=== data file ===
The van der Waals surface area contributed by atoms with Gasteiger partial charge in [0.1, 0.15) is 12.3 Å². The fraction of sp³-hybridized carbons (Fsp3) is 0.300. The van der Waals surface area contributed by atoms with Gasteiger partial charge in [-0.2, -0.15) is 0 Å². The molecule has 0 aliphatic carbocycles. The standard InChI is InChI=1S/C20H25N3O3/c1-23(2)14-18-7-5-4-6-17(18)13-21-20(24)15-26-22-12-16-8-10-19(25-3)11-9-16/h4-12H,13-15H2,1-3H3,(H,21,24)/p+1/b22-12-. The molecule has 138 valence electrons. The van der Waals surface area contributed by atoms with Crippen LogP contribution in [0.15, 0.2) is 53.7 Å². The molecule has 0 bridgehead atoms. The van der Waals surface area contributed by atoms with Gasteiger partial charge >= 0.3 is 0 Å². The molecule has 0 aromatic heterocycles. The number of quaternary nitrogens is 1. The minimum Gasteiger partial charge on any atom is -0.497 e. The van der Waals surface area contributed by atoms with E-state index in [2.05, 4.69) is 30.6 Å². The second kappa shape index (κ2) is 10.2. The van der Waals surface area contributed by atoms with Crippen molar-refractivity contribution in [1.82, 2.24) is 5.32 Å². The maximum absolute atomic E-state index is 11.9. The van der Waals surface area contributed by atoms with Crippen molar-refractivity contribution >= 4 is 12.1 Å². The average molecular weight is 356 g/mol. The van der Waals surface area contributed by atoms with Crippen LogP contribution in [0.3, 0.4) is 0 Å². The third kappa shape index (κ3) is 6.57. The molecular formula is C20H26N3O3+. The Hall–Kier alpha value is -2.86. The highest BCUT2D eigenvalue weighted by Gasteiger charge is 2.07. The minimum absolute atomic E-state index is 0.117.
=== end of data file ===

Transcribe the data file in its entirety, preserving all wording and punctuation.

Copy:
The van der Waals surface area contributed by atoms with Gasteiger partial charge in [0.1, 0.15) is 12.3 Å². The fraction of sp³-hybridized carbons (Fsp3) is 0.300. The van der Waals surface area contributed by atoms with Gasteiger partial charge in [-0.2, -0.15) is 0 Å². The molecule has 0 aliphatic carbocycles. The standard InChI is InChI=1S/C20H25N3O3/c1-23(2)14-18-7-5-4-6-17(18)13-21-20(24)15-26-22-12-16-8-10-19(25-3)11-9-16/h4-12H,13-15H2,1-3H3,(H,21,24)/p+1/b22-12-. The molecule has 138 valence electrons. The van der Waals surface area contributed by atoms with Crippen LogP contribution in [0.15, 0.2) is 53.7 Å². The molecule has 0 bridgehead atoms. The van der Waals surface area contributed by atoms with Gasteiger partial charge >= 0.3 is 0 Å². The molecule has 0 aromatic heterocycles. The number of quaternary nitrogens is 1. The minimum Gasteiger partial charge on any atom is -0.497 e. The van der Waals surface area contributed by atoms with E-state index in [2.05, 4.69) is 30.6 Å². The second kappa shape index (κ2) is 10.2. The van der Waals surface area contributed by atoms with Crippen molar-refractivity contribution in [1.82, 2.24) is 5.32 Å². The maximum absolute atomic E-state index is 11.9. The van der Waals surface area contributed by atoms with Crippen molar-refractivity contribution >= 4 is 12.1 Å². The average molecular weight is 356 g/mol. The van der Waals surface area contributed by atoms with Crippen LogP contribution in [0.3, 0.4) is 0 Å². The third kappa shape index (κ3) is 6.57. The molecular formula is C20H26N3O3+. The Hall–Kier alpha value is -2.86. The highest BCUT2D eigenvalue weighted by Gasteiger charge is 2.07. The minimum absolute atomic E-state index is 0.117.